This sentence took me a lot of time to parse:

For migrant birds, which habitats are suitable during the non-breeding season influences habitat availability, population resilience to habitat loss, and ultimately survival.

(from Blackburn, E. and Cresswell, W. (2015), “Fine-scale habitat use during the non-breeding season suggests that winter habitat does not limit breeding populations of a declining long-distance Palearctic migrant”. Journal of Avian Biology, 46: 622–633. doi: 10.1111/jav.00738)

Finally I figured out that the predicate is influences and the subject is hidden somewhere behind the "which. But is this correct English? What is the subject of this sentence then?

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    That's an awful sentence. I think influences is the main verb, with three objects, and the subject is "which habitats are suitable". That is, "the choice of suitable habitats" or something similar. – Andrew Leach Feb 25 '16 at 12:21
  • @AndrewLeach and the habitat suitability influences the 3 things (availability, resilience and survival), or is influenced by those? I guess the former is the case... – Tomas Feb 25 '16 at 12:36
  • @AndrewLeach Can an adjective clause be also the subject of the main clause? I mean, that's what the author probably meant, but it is more than awful—it's completely agrammatical, right? – Yay Feb 25 '16 at 13:28
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    @Yay - It's not an adjective clause, even though its juxtaposition to "birds" in what looks deceptively like a parenthetical structure makes it seem like one for a confusing moment. The subject of the sentence is a noun clause led by the relative pronoun. Andrew Leach is right on the money: it's a wretched sentence. It's grammatically consistent, though. – Rob_Ster Feb 25 '16 at 13:58
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    @Araucaria - Could "technical biology writing" be a composition flaw in itself? I sometimes feel that Natural Selection in the STEM part of the jungle favors editors with science savvy over those little bug-eyed English Lanuage Lemurs with their prehensile pronouns and well-subordinated claws. ;-) – Rob_Ster Feb 25 '16 at 15:43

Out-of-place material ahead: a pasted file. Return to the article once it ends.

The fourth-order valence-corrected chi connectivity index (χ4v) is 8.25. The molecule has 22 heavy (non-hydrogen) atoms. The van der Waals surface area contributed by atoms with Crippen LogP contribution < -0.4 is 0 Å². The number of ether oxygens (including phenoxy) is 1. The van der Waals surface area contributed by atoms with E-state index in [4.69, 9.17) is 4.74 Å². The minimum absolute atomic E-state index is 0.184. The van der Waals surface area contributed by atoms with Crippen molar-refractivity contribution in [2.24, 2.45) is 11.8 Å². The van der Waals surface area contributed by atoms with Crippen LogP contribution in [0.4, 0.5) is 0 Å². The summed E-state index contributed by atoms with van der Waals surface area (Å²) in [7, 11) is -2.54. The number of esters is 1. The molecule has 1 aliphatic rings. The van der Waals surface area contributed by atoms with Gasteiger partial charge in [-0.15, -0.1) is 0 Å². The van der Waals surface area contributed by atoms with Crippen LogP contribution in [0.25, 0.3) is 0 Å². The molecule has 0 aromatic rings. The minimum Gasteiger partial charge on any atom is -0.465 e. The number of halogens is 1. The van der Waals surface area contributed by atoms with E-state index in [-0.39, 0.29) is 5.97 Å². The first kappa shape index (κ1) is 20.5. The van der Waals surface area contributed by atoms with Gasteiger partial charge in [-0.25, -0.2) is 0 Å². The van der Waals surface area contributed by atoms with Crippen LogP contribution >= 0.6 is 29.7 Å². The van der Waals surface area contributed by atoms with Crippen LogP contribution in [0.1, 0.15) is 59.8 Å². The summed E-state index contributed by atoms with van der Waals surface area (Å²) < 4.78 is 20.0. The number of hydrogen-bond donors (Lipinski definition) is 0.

For migrant birds, which habitats are suitable during the non-breeding season influences habitat availability, population resilience to habitat loss, and ultimately survival.

This is a sentence from a piece of technical academic writing from the Journal of Avian Biology.

The sentence is perfectly grammatical and also makes sense. The structure of the sentence is as follows:

  • Adjunct: For migrant birds

  • Subject: which habitats are suitable during the non-breeding season

  • Predicator: influences
  • Object: habitat availability, population resilience to habitat loss, and survival.

The Subject is an interrogative content clause. The Object is a coordination of three noun phrases. It has a parenthetical adjunct embedded in it, the word ultimately.

The phrase for birds is technically an Adjunct just because it isn't a Subject or a Complement of the verb. In terms of information packaging, it has been fronted so that it serves as the topic of the rest of the sentence.

Grammar note:

Some grammars call Adjuncts Adverbials.

Predicator is that job done by the matrix verb in the clause.

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  • I agree that, despite some previous comments, this is a completely straightforward sentence. It's a little technical. I also agree that "for migrant birds" is a major sentence part, along with subject and predicate. But I don't think "adjunct" is a very meaningful term for it. How about "topic", so we could compare with, e.g., Japanese wa phrases? – Greg Lee Feb 25 '16 at 14:48
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    @GregLee Have had a little edit. How's that? – Araucaria - Not here any more. Feb 25 '16 at 15:08
  • Not good. A topic is not an adverb, any more than a subject is. – Greg Lee Feb 25 '16 at 15:16
  • @GregLee Oh, you meant Topic as a fully blown grammatical relations label? (An Adjunct isn't an adverb either, of course). I'm not overly familiar with the term topic used as a grammatical relations label (because of my very limited reading around other languages). – Araucaria - Not here any more. Feb 25 '16 at 15:20
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    No, unlike a left-dislocated element, a Topic needn't have a role within the predicate. This is what I know about topics (it isn't much): (1) They're important in Japanese. (2) Jeanette Gundel wrote a dissertation about them. (3) They are implied by a extended version of Relational Grammar I have worked on (3=indirect object, 2=direct object, 1=subject, 0=topic). – Greg Lee Feb 25 '16 at 15:41

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